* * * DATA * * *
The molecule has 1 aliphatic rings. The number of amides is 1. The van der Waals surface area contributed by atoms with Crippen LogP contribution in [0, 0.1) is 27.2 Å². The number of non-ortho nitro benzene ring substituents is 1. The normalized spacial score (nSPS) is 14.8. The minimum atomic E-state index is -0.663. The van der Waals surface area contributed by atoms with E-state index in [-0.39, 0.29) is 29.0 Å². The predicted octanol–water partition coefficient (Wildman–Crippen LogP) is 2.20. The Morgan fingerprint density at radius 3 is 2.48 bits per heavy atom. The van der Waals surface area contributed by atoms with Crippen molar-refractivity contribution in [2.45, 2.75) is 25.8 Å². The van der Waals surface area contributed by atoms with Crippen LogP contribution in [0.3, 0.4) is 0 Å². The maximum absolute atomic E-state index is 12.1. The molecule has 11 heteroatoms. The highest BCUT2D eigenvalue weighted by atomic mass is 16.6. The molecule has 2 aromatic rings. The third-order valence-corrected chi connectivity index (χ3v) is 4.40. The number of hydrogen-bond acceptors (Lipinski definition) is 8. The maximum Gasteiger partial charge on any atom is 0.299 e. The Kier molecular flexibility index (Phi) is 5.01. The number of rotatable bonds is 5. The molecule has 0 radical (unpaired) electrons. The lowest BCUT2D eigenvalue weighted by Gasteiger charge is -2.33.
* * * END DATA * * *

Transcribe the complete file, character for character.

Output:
The molecule has 1 aliphatic rings. The number of amides is 1. The van der Waals surface area contributed by atoms with Crippen LogP contribution in [0, 0.1) is 27.2 Å². The number of non-ortho nitro benzene ring substituents is 1. The normalized spacial score (nSPS) is 14.8. The minimum atomic E-state index is -0.663. The van der Waals surface area contributed by atoms with E-state index in [-0.39, 0.29) is 29.0 Å². The predicted octanol–water partition coefficient (Wildman–Crippen LogP) is 2.20. The Morgan fingerprint density at radius 3 is 2.48 bits per heavy atom. The van der Waals surface area contributed by atoms with Crippen molar-refractivity contribution in [2.45, 2.75) is 25.8 Å². The van der Waals surface area contributed by atoms with Crippen LogP contribution in [0.3, 0.4) is 0 Å². The maximum absolute atomic E-state index is 12.1. The molecule has 11 heteroatoms. The highest BCUT2D eigenvalue weighted by atomic mass is 16.6. The molecule has 2 aromatic rings. The third-order valence-corrected chi connectivity index (χ3v) is 4.40. The number of hydrogen-bond acceptors (Lipinski definition) is 8. The maximum Gasteiger partial charge on any atom is 0.299 e. The Kier molecular flexibility index (Phi) is 5.01. The number of rotatable bonds is 5. The molecule has 0 radical (unpaired) electrons. The lowest BCUT2D eigenvalue weighted by Gasteiger charge is -2.33.